Your Holi celebration this year is not likely to be as lavish as that of the Mughals. Three hundred years ago, the emperors, otherwise relatively pious Muslims, celebrated the festival with great enthusiasm.

The Mughals developed a remarkably syncretic culture. Akbar commissioned exquisite Persian manuscripts of the Ramayana and Mahabharata. Jehangir and Shah Jahan commissioned paintings of themselves with Jesus Christ and Mary. In these paintings, they are seen celebrating the festival of colour.

But it was not just the Mughals. In many parts of India, kings commissioned paintings of them and their harems throwing coloured powder at each other in decadent fashion. One magnificent painting from Nagaur around 1750 even shows the Maharaja of the place flinging colours with half-dressed women in a pond.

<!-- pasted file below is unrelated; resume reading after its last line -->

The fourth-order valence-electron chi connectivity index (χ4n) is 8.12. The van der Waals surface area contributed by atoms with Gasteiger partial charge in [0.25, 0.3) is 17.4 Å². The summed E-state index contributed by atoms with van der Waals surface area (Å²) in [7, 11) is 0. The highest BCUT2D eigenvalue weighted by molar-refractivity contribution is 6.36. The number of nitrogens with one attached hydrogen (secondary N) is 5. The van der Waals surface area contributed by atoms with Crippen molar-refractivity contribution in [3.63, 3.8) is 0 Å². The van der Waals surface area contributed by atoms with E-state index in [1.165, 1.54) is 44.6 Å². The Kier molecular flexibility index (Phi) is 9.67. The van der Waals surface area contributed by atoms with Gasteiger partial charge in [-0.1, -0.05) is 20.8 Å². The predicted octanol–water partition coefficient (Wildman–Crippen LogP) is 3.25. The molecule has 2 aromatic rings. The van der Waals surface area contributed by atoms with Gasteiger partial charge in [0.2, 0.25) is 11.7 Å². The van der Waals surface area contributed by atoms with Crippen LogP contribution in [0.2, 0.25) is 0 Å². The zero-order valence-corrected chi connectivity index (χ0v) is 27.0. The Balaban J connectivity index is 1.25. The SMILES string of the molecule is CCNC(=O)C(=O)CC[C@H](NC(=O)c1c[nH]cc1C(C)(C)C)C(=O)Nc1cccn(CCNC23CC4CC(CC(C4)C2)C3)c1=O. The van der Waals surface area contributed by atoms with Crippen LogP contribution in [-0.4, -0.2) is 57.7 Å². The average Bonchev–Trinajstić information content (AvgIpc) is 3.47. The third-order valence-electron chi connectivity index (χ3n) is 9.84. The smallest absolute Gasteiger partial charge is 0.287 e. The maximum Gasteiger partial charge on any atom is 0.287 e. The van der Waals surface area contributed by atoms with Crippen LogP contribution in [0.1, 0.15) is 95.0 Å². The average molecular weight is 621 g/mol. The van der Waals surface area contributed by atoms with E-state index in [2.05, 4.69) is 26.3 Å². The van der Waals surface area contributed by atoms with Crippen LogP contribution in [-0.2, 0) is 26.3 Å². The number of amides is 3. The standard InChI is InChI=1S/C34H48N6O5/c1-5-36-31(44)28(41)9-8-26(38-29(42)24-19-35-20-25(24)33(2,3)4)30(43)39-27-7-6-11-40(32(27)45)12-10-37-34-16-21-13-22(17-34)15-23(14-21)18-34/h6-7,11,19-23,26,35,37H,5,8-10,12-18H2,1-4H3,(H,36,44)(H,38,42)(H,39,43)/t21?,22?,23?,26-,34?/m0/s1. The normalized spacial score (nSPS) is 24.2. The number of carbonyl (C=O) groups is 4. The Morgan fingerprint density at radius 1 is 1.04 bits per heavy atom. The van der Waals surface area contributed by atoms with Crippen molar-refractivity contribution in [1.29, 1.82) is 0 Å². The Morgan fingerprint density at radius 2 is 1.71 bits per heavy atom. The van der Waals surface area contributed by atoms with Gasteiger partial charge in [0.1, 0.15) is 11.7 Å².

Here are some of the celebrations you are not likely to match.

Jehangir celebrates the Hindu festival of Holi, unknown artist, c 1635. Photo credit: Wikimedia Commons.

The Mughal Emperor Muhammad Shah celebrating Holi, by Bhupal Singh c 1737. Photo credit: Asia Society.

The Holi festival, by Mir Kalan, 1734-1735. Photo credit: Wikimedia Commons.

Maharaja Bakhat Singh rejoices during Holi, Nagaur, c 1748-50. Photo credit: Mehrangarh Museum Trust.

The emperor Jehangir celebrating Holi with the ladies of the zenana, c 1800. Photo credit: Chester Beatty Library.

Prince celebrating Holi in harem, Golconda, c 1800. Photo credit: National Museum, New Delhi.